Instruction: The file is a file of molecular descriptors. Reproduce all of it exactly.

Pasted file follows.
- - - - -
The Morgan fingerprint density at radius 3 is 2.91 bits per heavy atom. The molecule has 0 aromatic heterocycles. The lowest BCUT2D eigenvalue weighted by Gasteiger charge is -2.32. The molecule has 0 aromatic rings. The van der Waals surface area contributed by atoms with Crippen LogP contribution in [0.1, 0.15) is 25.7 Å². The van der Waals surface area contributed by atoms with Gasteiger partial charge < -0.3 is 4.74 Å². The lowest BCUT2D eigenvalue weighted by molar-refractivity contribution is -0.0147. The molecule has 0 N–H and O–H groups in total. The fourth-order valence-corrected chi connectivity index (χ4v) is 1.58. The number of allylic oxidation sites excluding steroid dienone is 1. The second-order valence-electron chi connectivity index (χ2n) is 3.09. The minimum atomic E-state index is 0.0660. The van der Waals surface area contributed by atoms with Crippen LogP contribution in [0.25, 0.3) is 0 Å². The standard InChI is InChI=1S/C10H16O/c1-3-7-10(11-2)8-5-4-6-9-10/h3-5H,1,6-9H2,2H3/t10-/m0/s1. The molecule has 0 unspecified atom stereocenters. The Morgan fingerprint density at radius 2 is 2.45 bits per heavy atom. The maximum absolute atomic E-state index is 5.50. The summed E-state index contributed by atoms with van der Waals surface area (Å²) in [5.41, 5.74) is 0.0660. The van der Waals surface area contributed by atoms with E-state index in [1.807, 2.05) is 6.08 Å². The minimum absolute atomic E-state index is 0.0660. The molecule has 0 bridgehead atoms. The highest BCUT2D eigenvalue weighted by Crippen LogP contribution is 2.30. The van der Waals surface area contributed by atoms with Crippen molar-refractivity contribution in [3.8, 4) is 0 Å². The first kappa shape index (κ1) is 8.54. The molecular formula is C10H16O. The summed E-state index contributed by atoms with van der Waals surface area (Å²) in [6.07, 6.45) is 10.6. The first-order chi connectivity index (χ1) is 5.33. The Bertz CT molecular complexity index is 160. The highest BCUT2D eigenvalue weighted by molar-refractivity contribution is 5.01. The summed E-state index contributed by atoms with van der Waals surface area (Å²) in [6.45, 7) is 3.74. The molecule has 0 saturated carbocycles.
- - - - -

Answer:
The Morgan fingerprint density at radius 3 is 2.91 bits per heavy atom. The molecule has 0 aromatic heterocycles. The lowest BCUT2D eigenvalue weighted by Gasteiger charge is -2.32. The molecule has 0 aromatic rings. The van der Waals surface area contributed by atoms with Crippen LogP contribution in [0.1, 0.15) is 25.7 Å². The van der Waals surface area contributed by atoms with Gasteiger partial charge < -0.3 is 4.74 Å². The lowest BCUT2D eigenvalue weighted by molar-refractivity contribution is -0.0147. The molecule has 0 N–H and O–H groups in total. The fourth-order valence-corrected chi connectivity index (χ4v) is 1.58. The number of allylic oxidation sites excluding steroid dienone is 1. The second-order valence-electron chi connectivity index (χ2n) is 3.09. The minimum atomic E-state index is 0.0660. The van der Waals surface area contributed by atoms with Crippen LogP contribution in [0.25, 0.3) is 0 Å². The standard InChI is InChI=1S/C10H16O/c1-3-7-10(11-2)8-5-4-6-9-10/h3-5H,1,6-9H2,2H3/t10-/m0/s1. The molecule has 0 unspecified atom stereocenters. The Morgan fingerprint density at radius 2 is 2.45 bits per heavy atom. The maximum absolute atomic E-state index is 5.50. The summed E-state index contributed by atoms with van der Waals surface area (Å²) in [5.41, 5.74) is 0.0660. The van der Waals surface area contributed by atoms with E-state index in [1.807, 2.05) is 6.08 Å². The minimum absolute atomic E-state index is 0.0660. The molecule has 0 bridgehead atoms. The highest BCUT2D eigenvalue weighted by Crippen LogP contribution is 2.30. The van der Waals surface area contributed by atoms with Crippen molar-refractivity contribution in [3.8, 4) is 0 Å². The first kappa shape index (κ1) is 8.54. The molecular formula is C10H16O. The summed E-state index contributed by atoms with van der Waals surface area (Å²) in [6.07, 6.45) is 10.6. The first-order chi connectivity index (χ1) is 5.33. The Bertz CT molecular complexity index is 160. The highest BCUT2D eigenvalue weighted by molar-refractivity contribution is 5.01. The summed E-state index contributed by atoms with van der Waals surface area (Å²) in [6.45, 7) is 3.74. The molecule has 0 saturated carbocycles.